For this question, fix three qubits $q_1, q_2, q_3$. I'll use the notation $U_{123} \in SU(8)$ to denote an arbitrary quantum circuit/unitary on the three qubits, and $U_{12}, U_{23} \in SU(4)$ to denote arbitrary circuits/unitaries on nearest-neighbour qubits $q_1,q_2$ and $q_2, q_3$ respectively. Let $|\psi\rangle = U_{23}U_{12}|000\rangle$.

In $|\psi\rangle$, it is possible for qubits $q_1$ and $q_3$ to be entangled with each other (for example, the GHZ state $1/\sqrt{2}(|000\rangle + |111\rangle)$ can be constructed using a circuit of the form $U_{23}U_{12}$ acting on $|000\rangle$). However, there are no entangling gates that act directly on qubits $q_1$ and $q_3$ in the circuit that defines $|\psi\rangle$. In other words, entanglement between $q_1$ and $q_3$ can only be created by "passing the entanglement through $q_2$". My question is: does this create some restriction on the entanglement between $q_1$ and $q_3$ that can be characterized mathematically?

Something that might be relevant is, I think it is true is that $SU(8)$ unitaries can be approximated by nearest-neighbour $SU(4)$ unitaries, if I allow for arbitrarily many of them: $$ U_{123} = \prod_{i=1}^{K}U_{23}^i U_{12}^i.$$ (the $i$'s are indices, not exponents) This is a consequence of the fact that $\text{CNOT}$ gates plus rotations are computationally universal, together with the fact that the $\text{SWAP}$ circuits are in $SU(4)$, meaning that I can swap qubits $1,2,3$ around and create arbitary circuits using nearest-neighbour circuits with swapped qubits. But what is unique about the $K=1$ case is that you lose the ability to swap qubits $1,2$ or $2,3$, because the restriction in the definition of the circuit implies that you cannot swap them back.

There is a related question on whether entanglement is transitive, but my question is different because here, I am entangling qubits $q_2$ and $q_3$ after qubits $q_1$ and $q_2$ are already entangled. In that question the only assumption that is made is that $q_1, q_2$ and $q_2, q_3$ are entangled, and there they are asking the opposite question of whether it is necessary that $q_1$ and $q_3$ are entangled.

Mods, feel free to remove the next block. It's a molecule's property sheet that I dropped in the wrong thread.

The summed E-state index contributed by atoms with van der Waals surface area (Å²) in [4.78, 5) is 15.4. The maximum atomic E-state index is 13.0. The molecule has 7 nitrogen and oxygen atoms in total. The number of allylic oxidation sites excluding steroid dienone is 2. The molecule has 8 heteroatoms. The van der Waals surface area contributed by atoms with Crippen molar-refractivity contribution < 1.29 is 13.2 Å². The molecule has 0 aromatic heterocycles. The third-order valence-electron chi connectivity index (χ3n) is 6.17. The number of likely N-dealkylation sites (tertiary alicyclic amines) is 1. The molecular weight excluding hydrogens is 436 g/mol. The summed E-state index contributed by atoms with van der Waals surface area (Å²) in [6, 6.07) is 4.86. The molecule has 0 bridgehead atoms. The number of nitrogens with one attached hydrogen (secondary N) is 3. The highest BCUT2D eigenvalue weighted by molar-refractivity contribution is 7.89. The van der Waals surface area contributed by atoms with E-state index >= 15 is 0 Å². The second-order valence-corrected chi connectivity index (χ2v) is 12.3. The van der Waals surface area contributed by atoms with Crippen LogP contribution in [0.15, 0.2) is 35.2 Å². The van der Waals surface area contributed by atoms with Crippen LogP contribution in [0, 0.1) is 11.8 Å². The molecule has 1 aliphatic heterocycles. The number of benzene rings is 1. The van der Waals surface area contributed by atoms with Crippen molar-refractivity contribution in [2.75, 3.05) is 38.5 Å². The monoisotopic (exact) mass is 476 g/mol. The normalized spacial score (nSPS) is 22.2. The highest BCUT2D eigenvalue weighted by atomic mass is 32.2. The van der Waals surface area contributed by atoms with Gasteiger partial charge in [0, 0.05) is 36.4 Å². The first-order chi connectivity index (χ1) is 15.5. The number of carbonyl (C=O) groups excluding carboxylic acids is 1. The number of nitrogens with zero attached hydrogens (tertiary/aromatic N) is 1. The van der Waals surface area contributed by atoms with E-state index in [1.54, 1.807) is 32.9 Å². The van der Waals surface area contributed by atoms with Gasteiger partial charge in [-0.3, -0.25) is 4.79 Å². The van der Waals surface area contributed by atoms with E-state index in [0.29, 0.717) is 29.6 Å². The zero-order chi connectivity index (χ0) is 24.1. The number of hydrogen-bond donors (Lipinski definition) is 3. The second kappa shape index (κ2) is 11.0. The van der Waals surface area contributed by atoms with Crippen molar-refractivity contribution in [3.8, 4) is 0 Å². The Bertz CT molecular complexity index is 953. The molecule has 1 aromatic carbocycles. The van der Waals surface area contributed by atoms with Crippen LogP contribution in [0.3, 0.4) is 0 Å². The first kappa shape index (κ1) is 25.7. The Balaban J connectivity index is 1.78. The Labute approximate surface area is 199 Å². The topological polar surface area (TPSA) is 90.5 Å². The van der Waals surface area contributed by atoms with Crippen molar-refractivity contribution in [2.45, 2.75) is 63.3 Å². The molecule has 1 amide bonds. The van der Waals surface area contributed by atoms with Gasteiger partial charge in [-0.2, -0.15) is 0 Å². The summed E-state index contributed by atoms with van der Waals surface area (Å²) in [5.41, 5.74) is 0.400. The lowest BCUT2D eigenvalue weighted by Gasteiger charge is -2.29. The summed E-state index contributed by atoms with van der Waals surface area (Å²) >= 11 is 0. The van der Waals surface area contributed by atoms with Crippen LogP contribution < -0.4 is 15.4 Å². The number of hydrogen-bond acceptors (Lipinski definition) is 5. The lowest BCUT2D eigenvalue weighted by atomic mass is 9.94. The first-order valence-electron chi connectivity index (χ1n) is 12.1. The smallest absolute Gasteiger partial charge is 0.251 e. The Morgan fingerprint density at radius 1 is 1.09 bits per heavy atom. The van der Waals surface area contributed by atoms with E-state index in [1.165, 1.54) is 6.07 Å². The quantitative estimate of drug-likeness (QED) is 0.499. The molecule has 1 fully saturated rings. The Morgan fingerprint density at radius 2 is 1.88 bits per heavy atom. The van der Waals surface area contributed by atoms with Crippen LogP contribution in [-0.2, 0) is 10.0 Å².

• $\begingroup$ +1 from the parts that I understand, but $q_1,q_2,q_3$ are just arbitrary qubits, not necessarily nearest neighbors, right? You have three qubits and the GHZ circuit is pretty small, so it’s reasonable that you don’t need a gate for each pair of qubits... $\endgroup$ Commented Jun 2, 2021 at 2:21
  • $\begingroup$ I'm using the phrase "nearest neighbours" in the abstract sense, to refer to qubits that are adjacent in my indexing, so that $q_1$ and $q_3$ are not nearest neighbours. The GHZ circuit is just an example to motivate my question; define $U_{12} = CNOT(1,2)H(1)$ and $U_{23} = CNOT(2,3)$, then $|GHZ\rangle = U_{23}U_{12}|000\rangle$. Here, the entanglement between $q_1$ and $q_3$ is "indirect" since no subset of gates acts only on $q_1$ and $q_3$. My question is whether circuits like this can entangle $q_1$ and $q_3$ in a general way, or only in a restricted form. $\endgroup$ Commented Jun 2, 2021 at 3:12
  • $\begingroup$ What is the distinction between a general way and a restricted form? Many quantum computers will only have a NN topology once built, relying on SWAPs as you kind of suggest to do much of the work. Are you kind of asking about the amount of entanglement that could be done without SWAPs? $\endgroup$ Commented Jun 2, 2021 at 3:26
  • $\begingroup$ Essentially yes. The circuit I am considering is an arbitrary circuit on $q_{1}, q_{2}$, followed by an arbitrary circuit on $q_{2}, q_{3}$, and that's the end of the circuit. In principle, one could include swaps, but the utility of applying swaps is lost here, since for the swap to be useful, you must be able to swap back once you're done. However, if I swap 1 and 2, after applying gates to 3, I can no longer swap back in the circuit that I defined. $\endgroup$ Commented Jun 2, 2021 at 3:37
  • $\begingroup$ I see, I think. You are asking if you can explore the entirety of the Hilbert space on three qubits with one and two qubit gates but wherein you initially act on two of the three qubits, then act on one of the two and the other not involved in the first set of gates. With such a small Hilbert space I suspect you might never have to have a gate acting on q1 and q3 together but that’s just a guess. $\endgroup$ Commented Jun 2, 2021 at 4:07

1 Answer 1


I'm going to label my 3 parties by A, B, C (just to be awkward). If we consider a bipartition of A|BC, we know that a general state can be written in the form $$ U_A\otimes I_{BC}(\alpha|0\rangle_A|\psi_0\rangle_{BC}+\beta|1\rangle_A|\psi_1\rangle_{BC}) $$ where $|\psi_i\rangle$ are mutually orthogonal and may be entangled. This is just the Schmidt decomposition.

Let's start by creating a state $$ U_A\otimes I_{BC}(\alpha|00\rangle+\beta|11\rangle)_{AB}|0\rangle_C. $$ We can certainly do this with a unitary $U_{AB}$. Now we just need to define a unitary $U_{BC}$ such that $$ U_{BC}|00\rangle=|\psi_0\rangle,\qquad U_{BC}|10\rangle=|\psi_1\rangle. $$ Such unitaries certainly exist - these relations define two columns of the $4\times 4$ matrix, and we just have to complete the columns using any orthonormal basis.


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